Scaling up our space telescopes calls for new thinking. Consider this: The Hubble telescope has a primary mirror of 2.4 meters. The James Webb Space Telescope takes us to 6.5 meters. But as we begin to get results from missions like TESS and JWST (assuming the latter gets off safely), we’re going to need much more to see our most interesting targets. Imagine what could be done with a 30-meter space telescope, and ponder the challenge of constructing it.
This is what Cornell University’s Dmitry Savransky has been doing, developing a NIAC study that looks at modular design and self-assembly in space. Savransky’s notions take me back to a much earlier era, when people like Bob Forward talked about massive structures in space that dwarf any engineering project we’ve yet attempted. Forward saw these projects — his vast Fresnel lens between the orbits of Saturn and Uranus 1000 kilometers in diameter, for example — as ultimately achievable, but his primary concern was to be sure the physics worked.
Image: Cornell’s Dmitry Savransky. Credit: Cornell University.
Rather than imagining spacesuited work crews in the tens of thousands welding metal to metal, I have long thought that the only way to conceive of structures on this scale is through nanotechnology and self-assembly, harvesting materials from the asteroid belt and achieving a robotic cascade of structural growth that, once programmed, would run with human oversight. So the idea of self-assembly in space on the scale of a 30-meter telescope is music to my ears.
But that kind of technology is in the future. Where do we stand today? Here’s Cornell’s Mason Peck on the matter:
“As autonomous spacecraft become more common, and as we continue to improve how we build very small spacecraft, it makes a lot of sense to ask Savransky’s question: Is it possible to build a space telescope that can see farther, and better, using only inexpensive small components that self-assemble in orbit?”
Peck’s credentials here are hard to surpass, given his extensive work on the nanocraft he calls ‘sprites,’ which are essentially spacecraft on a chip. You can see why Peck’s insights have proven so valuable to the Breakthrough Starshot concept, which envisions sending swarms of tiny payloads to nearby stars (exactly which stars, as we saw yesterday, is a question that has yet to be decided). But just how do we do self-assembly at our current level of technology?
What Savransky has in mind is discussed in the précis on his ideas published by NASA along with the other Phase I projects for 2018. The concept: Every part of the telescope, and that includes not just the primary and secondary mirrors but the support structures and the sunshield, are to be constructed from mass-produced spacecraft modules. Each module is a hexagonal spacecraft about 1 meter in diameter that houses an active mirror assembly.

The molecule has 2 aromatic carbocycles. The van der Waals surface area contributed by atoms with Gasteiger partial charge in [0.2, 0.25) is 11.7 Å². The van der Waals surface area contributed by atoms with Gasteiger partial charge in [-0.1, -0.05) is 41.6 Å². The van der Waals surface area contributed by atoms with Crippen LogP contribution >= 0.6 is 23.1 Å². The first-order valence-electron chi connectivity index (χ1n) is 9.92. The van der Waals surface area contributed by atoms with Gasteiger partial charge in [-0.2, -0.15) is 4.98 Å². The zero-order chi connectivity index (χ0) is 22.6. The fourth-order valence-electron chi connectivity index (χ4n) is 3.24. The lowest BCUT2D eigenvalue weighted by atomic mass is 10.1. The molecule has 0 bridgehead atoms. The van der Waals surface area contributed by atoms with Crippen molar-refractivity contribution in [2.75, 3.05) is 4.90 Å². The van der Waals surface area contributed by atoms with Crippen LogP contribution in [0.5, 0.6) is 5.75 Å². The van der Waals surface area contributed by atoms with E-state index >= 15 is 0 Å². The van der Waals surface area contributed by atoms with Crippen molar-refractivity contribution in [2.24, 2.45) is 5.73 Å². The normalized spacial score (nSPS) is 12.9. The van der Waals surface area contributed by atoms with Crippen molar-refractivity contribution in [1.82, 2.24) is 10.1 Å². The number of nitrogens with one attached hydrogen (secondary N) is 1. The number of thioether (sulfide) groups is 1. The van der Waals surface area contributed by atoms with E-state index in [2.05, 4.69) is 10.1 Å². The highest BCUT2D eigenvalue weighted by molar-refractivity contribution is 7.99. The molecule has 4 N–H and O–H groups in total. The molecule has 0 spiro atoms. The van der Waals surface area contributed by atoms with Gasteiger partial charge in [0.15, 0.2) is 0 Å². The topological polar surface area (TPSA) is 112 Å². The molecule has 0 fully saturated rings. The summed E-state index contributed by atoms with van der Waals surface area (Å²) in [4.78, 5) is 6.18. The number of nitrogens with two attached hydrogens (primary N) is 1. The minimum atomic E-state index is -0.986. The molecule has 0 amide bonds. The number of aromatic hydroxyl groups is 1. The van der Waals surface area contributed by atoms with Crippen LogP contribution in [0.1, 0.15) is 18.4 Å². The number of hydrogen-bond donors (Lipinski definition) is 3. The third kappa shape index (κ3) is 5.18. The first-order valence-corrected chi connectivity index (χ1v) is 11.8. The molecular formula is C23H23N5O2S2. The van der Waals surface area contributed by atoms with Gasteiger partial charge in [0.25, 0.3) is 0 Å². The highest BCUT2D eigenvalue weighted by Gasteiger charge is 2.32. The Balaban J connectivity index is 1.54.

We’re not at the level of nanoengineering, but the self-assembly is ingenious. Rather than trying to launch a single, massive space telescope, the heavy lifting is done by launching separate modules as payloads of opportunity. Each of the modules has the ability to navigate on its own to the Sun-Earth L2 point using a deployable solar sail. The concept wastes no materials — the planar telescope sunshield is built out of the solar sails during the assembly process.
Image: Graphic depiction of Modular Active Self-Assembling Space Telescope Swarms. The schematic shows one module, lower left, and what the finished telescope might look like, with approximately 1,000 modules assembled together. Credit: D. Savransky/Cornell University.
Construction of the 30-meter space telescope is thus as much a matter of programming as it is of mechanics. But Savransky’s $125,000 Phase 1 grant could be on to something big, a solution for the scaling problem we face with space instrumentation. Says its creator:
“James Webb is going to be the largest astrophysical observatory we’ve ever put in space, and it’s incredibly difficult. So going up in scale, to 10 meters or 12 meters or potentially even 30 meters, it seems almost impossible to conceive how you would build those telescopes the same way we’ve been building them.”
Whether or not modular self-assembly in the Savransky mode makes it through the initial feasibility study — this is essentially what Phase I NIAC work is all about — will determine whether the idea progresses up the ladder to a more detailed and focused Phase II. More specifically, the NIAC précis lays out where the scientist hopes to go in Phase I:
In the NIAC Phase I, we propose to carry out detailed simulations of the spacecraft flight and rendezvous dynamics in order to set requirements on the solar sail area and loading, along with analyses of the mirror assembly to validate the ability to achieve the required surface figure in the assembled primary and secondary mirrors.
And if we eventually build space telescopes in the 30-meter class? Mapping the surface of Earth-like planets around nearby stars becomes a possibility, as does resolved imaging of stellar populations at a level never before possible. Self-assembly in and of itself, if demonstrated through missions like this one, obviously becomes a major factor in future mission design. Up next for Savransky is a NIAC orientation meeting in early June as the study begins.